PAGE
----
Dealing with flea infestations in homes and domestic properties
Warm days turn to autumn mists and that warm and wet combination is heaven for fleas. Then, when winter comes, we crank up the central heating – and that gives them a whole new burst of life to the fleas in our homes and domestic properties.
The key to beating this is to understand the fleas’ life cycle. That means you’ll be better placed to control the risks this autumn.
The Flea Life Cycle
The fleas we notice are the adults. That’s because they’re the ones that feed on our pet cats or dogs. (Thankfully, the fleas cannot survive on us, although some people are sensitive to fleabites.)
The adult is, therefore, most important stage – because that’s when they are active pests. But their presence is only the tip of an iceberg. After an adult female flea has fed on your pet they will mate and then lay literally millions of microscopic eggs – invisible to the human eye.
The eggs themselves are slippery and so your pet will now shed them everywhere they go. The eggs then hatch into a larva, again microscopic, and then – depending on factors like temperature and humidity – the larva progress through several stages before they form either a pupa or a new adult flea.
You might think the worst option here is the adult flea. But the pupa has a rock-hard surface that forms an impermeable cocoon; which means at this stage the pupa can’t be killed. But it can remain in your home, in limbo, for months and months… ready to emerge when the weather warms, or you turn the central heating up!
So the adult fleas you think are the problem are merely the symptom of a much larger issue.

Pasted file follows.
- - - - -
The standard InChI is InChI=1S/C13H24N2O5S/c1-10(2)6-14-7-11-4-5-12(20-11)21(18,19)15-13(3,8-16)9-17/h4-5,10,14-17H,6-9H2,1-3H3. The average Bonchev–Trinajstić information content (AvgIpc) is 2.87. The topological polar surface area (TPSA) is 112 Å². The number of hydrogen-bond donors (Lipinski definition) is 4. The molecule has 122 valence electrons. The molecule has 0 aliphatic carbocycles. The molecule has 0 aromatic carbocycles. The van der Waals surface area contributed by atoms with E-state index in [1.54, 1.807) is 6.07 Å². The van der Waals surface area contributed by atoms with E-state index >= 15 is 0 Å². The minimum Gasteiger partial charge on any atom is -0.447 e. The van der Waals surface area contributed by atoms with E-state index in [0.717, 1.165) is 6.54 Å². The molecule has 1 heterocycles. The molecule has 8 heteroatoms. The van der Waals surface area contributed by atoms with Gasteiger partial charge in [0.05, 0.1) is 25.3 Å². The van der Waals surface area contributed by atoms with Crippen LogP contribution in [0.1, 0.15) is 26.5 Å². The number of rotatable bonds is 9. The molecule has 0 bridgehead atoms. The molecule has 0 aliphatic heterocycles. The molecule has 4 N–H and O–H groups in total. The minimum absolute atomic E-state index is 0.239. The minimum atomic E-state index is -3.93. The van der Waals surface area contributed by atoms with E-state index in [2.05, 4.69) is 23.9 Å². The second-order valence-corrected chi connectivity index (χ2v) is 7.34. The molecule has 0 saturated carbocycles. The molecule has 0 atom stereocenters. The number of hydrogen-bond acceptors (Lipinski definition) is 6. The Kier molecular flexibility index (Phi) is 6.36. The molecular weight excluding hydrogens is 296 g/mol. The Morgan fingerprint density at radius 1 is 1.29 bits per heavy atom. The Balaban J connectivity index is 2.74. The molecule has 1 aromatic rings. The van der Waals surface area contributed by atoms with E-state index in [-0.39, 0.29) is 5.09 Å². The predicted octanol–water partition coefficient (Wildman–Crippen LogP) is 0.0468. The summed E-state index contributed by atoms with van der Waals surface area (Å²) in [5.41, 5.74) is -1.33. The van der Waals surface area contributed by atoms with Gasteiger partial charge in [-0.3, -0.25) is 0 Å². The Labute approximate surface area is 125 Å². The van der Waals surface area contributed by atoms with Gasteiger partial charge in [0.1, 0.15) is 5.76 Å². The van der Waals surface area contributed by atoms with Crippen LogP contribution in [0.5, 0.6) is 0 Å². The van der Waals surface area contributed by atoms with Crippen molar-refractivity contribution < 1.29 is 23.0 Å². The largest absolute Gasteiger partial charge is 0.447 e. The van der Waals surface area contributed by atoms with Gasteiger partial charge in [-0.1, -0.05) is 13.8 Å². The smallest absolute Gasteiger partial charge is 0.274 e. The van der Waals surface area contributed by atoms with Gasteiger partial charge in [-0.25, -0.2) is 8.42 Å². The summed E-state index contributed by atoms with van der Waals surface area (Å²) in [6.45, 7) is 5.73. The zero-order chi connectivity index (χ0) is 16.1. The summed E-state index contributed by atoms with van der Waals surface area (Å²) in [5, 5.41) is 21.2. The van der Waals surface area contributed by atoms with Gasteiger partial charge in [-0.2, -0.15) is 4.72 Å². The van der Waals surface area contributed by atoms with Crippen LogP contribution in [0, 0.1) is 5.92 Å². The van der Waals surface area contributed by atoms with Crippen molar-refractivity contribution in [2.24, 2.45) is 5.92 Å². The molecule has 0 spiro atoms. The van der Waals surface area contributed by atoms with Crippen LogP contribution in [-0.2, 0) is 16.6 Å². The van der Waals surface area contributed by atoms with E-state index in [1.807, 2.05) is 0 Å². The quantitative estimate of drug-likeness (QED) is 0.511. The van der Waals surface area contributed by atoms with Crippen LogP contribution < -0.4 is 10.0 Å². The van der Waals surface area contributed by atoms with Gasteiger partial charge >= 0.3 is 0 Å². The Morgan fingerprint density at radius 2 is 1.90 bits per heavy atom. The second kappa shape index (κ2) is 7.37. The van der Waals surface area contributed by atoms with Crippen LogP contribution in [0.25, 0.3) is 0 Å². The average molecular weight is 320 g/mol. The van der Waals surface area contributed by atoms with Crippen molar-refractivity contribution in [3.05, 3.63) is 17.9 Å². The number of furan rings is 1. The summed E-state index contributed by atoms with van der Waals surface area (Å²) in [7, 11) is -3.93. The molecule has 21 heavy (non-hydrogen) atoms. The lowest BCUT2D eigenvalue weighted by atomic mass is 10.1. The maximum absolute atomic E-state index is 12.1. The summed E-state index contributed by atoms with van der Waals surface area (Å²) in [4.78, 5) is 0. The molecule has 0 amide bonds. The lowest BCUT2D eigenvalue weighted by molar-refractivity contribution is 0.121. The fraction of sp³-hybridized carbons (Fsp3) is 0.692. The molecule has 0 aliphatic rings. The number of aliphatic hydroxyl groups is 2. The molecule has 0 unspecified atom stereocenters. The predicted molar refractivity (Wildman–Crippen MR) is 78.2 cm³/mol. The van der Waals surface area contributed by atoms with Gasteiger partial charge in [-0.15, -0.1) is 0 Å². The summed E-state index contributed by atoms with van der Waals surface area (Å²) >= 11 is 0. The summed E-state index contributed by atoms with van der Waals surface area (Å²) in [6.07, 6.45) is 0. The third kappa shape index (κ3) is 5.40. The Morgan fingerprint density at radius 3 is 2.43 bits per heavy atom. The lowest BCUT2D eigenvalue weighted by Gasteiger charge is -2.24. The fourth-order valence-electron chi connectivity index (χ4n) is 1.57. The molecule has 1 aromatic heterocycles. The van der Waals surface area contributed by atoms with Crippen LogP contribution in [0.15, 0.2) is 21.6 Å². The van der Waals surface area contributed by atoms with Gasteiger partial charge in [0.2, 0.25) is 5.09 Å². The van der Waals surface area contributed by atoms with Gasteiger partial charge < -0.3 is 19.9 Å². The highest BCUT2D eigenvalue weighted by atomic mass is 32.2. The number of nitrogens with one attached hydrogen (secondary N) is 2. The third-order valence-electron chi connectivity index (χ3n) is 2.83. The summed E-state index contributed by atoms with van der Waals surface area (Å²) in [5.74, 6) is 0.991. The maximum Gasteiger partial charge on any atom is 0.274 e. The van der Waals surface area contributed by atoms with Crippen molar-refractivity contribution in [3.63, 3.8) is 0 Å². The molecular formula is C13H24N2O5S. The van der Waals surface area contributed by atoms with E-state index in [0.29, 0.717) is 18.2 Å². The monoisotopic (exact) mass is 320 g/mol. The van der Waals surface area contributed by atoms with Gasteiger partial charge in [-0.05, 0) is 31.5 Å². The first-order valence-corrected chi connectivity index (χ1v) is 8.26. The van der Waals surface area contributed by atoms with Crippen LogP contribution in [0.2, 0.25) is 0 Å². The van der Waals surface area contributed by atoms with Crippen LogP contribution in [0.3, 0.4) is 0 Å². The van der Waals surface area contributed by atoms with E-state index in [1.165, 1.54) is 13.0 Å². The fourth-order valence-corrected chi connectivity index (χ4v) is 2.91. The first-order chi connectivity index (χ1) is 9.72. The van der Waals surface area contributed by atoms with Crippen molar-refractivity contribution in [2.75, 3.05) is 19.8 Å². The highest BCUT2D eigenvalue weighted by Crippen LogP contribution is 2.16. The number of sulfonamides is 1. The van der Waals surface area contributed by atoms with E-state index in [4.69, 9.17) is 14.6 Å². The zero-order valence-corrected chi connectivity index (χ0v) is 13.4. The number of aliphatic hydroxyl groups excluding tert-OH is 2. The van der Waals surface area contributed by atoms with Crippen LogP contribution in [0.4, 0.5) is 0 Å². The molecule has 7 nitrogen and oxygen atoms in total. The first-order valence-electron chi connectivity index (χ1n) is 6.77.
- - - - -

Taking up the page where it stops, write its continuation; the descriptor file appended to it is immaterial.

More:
It makes grim reading, I know: and that’s why, as a nation of pet lovers, we spend so much every year on flea treatments.
But there is something else you can do to break the flea life cycle and get your pet some relief!
First, use a treatment on your pet for at least six months, or as advised by your vet, to prevent the reappearance of fleas from eggs trapped in their coats. These treatments will kill the larva and the adults; but not the pupa.
Now consider environmental measures that you can do: vacuum on and under furniture, in difficult to reach corners and other dark places. (The larvae are attracted to darkness, like the other bloodsuckers of folklore!)
Vacuuming is also the only way to help rid your home of those nasty microscopic pupae.
Professional help can also ensure you treat the environment effectively and prevent the re-emergence of adults in a few months time. Consider this if you’ve already had a previous outbreak.
So what can our treatments do that a good vacuum can’t?
Safe chemical treatments can be particularly effective in helping to prevent the eggs from hatching. Remember, eggs are the most numerous form of fleas – with millions of eggs for each adult mother – so if we kill the eggs then we break the life cycle and prevent future problems.
So, even if you see the tell-tale scratching starting over the coming months, relax… We can help because when used properly our treatments will work together with treatments recommended by your vet to kill the adult fleas, break the life cycle and prevent any future re-infestation.